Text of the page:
The Klamath Tribes in southern Oregon received more than $2.3 million to buy and renovate Melita’s Hotel and RV Park to provide housing for tribal elders. (Oregon Community Foundation)
A shelter for tribal elders in southern Oregon, a safe resting space for domestic violence survivors on the southwest coast and Malheur County’s first year-round shelter are among the latest projects funded under a state program that pays to turn vacant buildings into homeless shelters.
Oregon has spent nearly $125 million since 2020 to turn vacant hotels and motels into shelters through the Project Turnkey program, adding more than 900 rooms to help hundreds of people get off the streets. The four new projects announced Tuesday by the Oregon Community Foundation, a Portland-based entity that oversees the funding, aim to help more homeless residents in rural Oregon. The projects receive state funding and are managed by local governments or nonprofits.
About 18,000 people are homeless statewide, and about 62% of homeless Oregonians lack shelter, according to data collected by the U.S. Department of Housing and Urban Development. Gov. Tina Kotek has set a goal of getting 1,200 more homeless Oregonians off the streets by January 2024.
The largest grant announced Tuesday was for the Housing Authority of Malheur and Harney Counties, which received more than $4 million to buy and renovate a 17-unit apartment building in Ontario. It will become transitional housing, with a focus on serving people who are chronically homeless, families with children, elderly people and people with disabilities.
It’s Malheur County’s first year-round shelter, Housing Authority Executive Director Kristy Rodriguez said.
“This has been a long-time goal for many service providers in our area to watch our most vulnerable populations thrive and succeed to stabilization,” she said.
The Klamath Tribes in southern Oregon received just more than $2.3 million to buy and renovate Melita’s Hotel and RV Park, just southeast of Crater Lake National Park in Chiloquin. The motel will provide housing for tribal elders, and a restaurant on site will be turned into a soup kitchen and community gathering space. Eventually, the tribe plans to turn the empty RV sites into transitional housing.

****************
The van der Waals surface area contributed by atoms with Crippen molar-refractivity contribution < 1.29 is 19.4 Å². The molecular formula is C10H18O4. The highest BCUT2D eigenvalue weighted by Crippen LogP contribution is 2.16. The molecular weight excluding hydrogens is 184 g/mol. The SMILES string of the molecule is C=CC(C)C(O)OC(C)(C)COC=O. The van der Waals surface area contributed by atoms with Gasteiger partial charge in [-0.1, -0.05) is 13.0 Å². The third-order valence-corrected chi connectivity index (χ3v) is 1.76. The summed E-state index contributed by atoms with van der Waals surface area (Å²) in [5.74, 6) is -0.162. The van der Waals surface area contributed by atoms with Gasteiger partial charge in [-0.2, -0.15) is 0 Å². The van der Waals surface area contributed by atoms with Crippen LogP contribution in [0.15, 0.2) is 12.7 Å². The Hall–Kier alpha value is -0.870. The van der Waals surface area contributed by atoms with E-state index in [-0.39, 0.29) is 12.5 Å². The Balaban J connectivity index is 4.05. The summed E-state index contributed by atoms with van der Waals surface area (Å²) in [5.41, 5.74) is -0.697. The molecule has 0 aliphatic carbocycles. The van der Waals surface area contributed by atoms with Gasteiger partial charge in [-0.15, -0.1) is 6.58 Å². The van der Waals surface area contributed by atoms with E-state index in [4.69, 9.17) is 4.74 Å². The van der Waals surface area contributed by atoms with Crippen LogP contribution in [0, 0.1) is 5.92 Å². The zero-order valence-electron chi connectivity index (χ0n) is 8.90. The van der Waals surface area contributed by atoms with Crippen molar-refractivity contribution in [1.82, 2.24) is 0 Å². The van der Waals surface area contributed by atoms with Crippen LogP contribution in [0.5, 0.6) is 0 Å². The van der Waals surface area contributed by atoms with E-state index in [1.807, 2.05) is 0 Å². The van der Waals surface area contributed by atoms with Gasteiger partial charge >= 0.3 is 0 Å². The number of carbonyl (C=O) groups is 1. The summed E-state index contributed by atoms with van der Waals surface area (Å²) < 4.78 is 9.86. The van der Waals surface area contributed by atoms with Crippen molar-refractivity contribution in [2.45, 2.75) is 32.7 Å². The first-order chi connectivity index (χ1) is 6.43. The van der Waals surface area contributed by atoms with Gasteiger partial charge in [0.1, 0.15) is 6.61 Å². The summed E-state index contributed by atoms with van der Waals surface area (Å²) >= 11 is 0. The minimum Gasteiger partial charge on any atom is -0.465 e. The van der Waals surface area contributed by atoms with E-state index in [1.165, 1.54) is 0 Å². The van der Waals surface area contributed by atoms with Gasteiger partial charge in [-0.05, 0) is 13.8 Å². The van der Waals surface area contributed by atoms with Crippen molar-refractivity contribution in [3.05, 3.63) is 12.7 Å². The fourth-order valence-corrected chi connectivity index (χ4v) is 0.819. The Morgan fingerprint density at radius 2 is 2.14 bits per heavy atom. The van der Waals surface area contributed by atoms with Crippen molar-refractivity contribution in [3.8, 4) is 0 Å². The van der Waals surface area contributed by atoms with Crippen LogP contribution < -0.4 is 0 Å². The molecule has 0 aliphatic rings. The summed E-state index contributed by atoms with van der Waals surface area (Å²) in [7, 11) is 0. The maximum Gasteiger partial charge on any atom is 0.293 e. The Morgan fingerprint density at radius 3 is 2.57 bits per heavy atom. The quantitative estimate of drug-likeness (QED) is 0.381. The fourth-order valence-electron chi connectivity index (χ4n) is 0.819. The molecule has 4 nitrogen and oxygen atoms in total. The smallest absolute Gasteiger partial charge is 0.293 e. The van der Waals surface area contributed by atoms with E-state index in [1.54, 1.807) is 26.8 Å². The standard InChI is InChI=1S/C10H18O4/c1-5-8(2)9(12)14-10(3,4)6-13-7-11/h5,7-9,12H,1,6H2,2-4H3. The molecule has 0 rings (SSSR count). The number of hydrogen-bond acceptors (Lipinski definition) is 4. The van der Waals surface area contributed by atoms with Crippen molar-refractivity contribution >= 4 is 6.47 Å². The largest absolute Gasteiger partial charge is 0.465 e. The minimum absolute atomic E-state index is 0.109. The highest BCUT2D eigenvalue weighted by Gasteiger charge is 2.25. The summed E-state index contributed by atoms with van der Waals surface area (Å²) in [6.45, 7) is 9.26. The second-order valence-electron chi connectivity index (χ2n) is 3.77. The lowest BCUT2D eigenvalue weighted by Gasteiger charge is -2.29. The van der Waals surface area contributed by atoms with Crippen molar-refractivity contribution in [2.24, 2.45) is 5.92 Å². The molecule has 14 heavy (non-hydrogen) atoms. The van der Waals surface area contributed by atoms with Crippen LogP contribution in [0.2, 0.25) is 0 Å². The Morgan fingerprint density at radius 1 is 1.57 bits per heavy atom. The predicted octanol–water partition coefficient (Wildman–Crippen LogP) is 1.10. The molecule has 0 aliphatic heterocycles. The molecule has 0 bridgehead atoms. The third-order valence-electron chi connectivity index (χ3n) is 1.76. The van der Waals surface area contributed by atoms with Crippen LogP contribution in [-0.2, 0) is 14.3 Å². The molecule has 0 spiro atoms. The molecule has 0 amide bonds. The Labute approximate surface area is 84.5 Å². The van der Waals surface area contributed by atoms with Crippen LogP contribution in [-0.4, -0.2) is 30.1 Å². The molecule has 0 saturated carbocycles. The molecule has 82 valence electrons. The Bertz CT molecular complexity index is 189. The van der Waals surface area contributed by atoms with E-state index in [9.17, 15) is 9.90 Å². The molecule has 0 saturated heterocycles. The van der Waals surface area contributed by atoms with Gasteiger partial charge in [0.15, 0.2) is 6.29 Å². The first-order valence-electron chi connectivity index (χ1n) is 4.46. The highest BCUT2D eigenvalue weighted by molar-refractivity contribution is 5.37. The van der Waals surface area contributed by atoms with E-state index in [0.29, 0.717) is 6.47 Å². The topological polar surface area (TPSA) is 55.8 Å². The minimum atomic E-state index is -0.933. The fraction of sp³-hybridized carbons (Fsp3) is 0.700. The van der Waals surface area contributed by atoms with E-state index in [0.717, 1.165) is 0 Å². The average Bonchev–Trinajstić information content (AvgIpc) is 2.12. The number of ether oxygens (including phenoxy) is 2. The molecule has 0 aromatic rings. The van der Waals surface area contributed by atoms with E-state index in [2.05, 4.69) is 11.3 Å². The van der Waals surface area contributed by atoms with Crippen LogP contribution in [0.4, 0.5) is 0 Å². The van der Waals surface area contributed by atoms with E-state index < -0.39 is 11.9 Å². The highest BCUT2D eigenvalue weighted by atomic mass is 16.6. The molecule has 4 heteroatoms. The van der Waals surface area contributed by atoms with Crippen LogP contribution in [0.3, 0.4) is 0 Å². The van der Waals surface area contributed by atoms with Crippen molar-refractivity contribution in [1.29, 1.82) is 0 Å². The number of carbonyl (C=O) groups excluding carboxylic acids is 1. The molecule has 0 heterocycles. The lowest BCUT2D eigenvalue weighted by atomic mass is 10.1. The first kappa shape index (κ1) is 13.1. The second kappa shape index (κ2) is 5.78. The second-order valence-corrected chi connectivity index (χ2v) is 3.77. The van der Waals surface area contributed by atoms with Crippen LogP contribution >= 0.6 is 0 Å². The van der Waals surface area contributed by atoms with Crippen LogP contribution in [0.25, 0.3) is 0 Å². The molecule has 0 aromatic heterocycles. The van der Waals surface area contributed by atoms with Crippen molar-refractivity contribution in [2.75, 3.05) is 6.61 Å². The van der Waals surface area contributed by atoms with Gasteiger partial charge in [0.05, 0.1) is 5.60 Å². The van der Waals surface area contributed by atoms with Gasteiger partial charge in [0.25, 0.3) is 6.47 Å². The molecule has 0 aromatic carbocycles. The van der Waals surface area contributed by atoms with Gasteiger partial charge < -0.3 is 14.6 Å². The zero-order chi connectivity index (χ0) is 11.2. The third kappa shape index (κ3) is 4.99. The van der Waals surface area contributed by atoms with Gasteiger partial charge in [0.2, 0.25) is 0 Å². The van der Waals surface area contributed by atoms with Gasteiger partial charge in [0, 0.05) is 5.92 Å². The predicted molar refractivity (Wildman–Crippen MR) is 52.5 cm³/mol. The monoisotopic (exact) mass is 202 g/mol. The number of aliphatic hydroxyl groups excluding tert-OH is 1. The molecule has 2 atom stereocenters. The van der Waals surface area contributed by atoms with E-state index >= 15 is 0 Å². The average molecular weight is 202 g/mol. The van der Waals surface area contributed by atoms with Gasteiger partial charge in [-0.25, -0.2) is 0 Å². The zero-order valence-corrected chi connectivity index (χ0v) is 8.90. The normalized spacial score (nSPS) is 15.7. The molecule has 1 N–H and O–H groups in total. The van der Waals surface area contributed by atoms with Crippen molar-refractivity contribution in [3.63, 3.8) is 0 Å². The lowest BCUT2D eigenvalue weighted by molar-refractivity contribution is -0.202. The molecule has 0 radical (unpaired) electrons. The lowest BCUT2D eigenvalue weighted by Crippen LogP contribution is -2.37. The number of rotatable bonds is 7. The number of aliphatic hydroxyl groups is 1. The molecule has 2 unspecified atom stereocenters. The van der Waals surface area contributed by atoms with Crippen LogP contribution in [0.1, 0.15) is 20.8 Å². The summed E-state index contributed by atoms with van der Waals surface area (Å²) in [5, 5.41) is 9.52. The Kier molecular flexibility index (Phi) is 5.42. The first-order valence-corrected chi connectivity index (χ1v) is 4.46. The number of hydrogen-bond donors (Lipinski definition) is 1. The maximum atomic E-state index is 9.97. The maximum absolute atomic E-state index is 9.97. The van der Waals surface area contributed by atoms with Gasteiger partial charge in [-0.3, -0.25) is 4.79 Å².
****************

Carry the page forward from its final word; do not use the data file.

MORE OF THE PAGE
Klamath Tribes Chairman Clayton Dumont said in a statement that the new shelter is part of a larger effort to ensure tribal members have warm, dry places to sleep. He noted that one in four Native Americans live below the poverty line.
“In our Klamath, Modoc, Yahooskin cultures, elders are our most important teachers. They are how we know who we are,” Dumont said. “Thus, tribal elders who are without or in danger of being without shelter will be our priority for this newly acquired tribal property. mo sepk’eec’a (Much thanks) to Oregon Community Foundation for being such good partners through the acquisition process.”
Another $1 million is going to Coos County, where the nonprofit Alternative Youth Activities will transform a wing of the Old Charleston School in Coos Bay into nine shelter units for youth and families. Local school districts and other service providers can refer families or homeless youth to the shelter, and the organization will help teens earn GEDs and access workforce training along with other services.
“This funding will open additional doors to provide affordable, stable housing to south coast youth and families. We can’t thank Project Turnkey enough,” Executive Director Scott Cooper, said in a statement. “These additional units will provide youth with a stepping stone between emergency shelter and longer-term housing as they move toward independence.”
In neighboring Curry County, Oasis Advocacy and Shelter received $647,400 to buy and renovate a multi-bedroom house as a shelter for domestic violence survivors and medically fragile people. Oasis will partner with the nonprofit Brookings CORE Response to provide counseling, safety planning, advocacy and resiliency training and help shelter residents connect with other services.
The four projects announced Tuesday join four others that received funding earlier this year from the $50 million allocated by the Legislature last year. A shelter at a former Salem motel with rooms for about 100 people opened in April, and a 69-bed shelter is opening in Lincoln City.
A 22-room shelter in Astoria and a hotel in The Dalles that will provide shelter for 15 families and at least 30 adults are also in progress with funding from Project Turnkey.
The Oregon Community Foundation plans to announce additional grants in June. Lawmakers have not allocated more money specifically for Project Turnkey, though they approved $200 million in March to add at least 600 new shelter beds in urban areas and 100 new beds in rural Oregon.
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